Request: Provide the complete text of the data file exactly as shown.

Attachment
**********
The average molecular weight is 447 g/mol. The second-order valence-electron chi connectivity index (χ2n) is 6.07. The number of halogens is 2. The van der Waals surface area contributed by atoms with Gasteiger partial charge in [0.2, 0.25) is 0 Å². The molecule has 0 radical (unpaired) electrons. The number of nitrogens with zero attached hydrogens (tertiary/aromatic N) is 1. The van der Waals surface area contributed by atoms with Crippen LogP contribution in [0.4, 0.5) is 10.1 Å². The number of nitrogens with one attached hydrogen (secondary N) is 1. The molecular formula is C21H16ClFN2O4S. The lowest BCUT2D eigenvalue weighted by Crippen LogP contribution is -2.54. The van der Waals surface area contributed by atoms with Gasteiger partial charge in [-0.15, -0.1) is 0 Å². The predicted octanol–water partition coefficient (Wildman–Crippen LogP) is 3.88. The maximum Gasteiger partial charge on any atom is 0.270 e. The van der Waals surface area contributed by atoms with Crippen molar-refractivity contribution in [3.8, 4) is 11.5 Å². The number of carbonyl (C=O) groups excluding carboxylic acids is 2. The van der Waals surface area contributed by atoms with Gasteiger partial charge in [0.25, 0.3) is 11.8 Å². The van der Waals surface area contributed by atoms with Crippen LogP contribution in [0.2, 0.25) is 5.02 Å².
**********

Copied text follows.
The average molecular weight is 447 g/mol. The second-order valence-electron chi connectivity index (χ2n) is 6.07. The number of halogens is 2. The van der Waals surface area contributed by atoms with Gasteiger partial charge in [0.2, 0.25) is 0 Å². The molecule has 0 radical (unpaired) electrons. The number of nitrogens with zero attached hydrogens (tertiary/aromatic N) is 1. The van der Waals surface area contributed by atoms with Crippen LogP contribution in [0.4, 0.5) is 10.1 Å². The number of nitrogens with one attached hydrogen (secondary N) is 1. The molecular formula is C21H16ClFN2O4S. The lowest BCUT2D eigenvalue weighted by Crippen LogP contribution is -2.54. The van der Waals surface area contributed by atoms with Gasteiger partial charge in [-0.15, -0.1) is 0 Å². The predicted octanol–water partition coefficient (Wildman–Crippen LogP) is 3.88. The maximum Gasteiger partial charge on any atom is 0.270 e. The van der Waals surface area contributed by atoms with Crippen molar-refractivity contribution in [3.8, 4) is 11.5 Å². The number of carbonyl (C=O) groups excluding carboxylic acids is 2. The van der Waals surface area contributed by atoms with Gasteiger partial charge in [0.25, 0.3) is 11.8 Å². The van der Waals surface area contributed by atoms with Crippen LogP contribution in [0.2, 0.25) is 5.02 Å².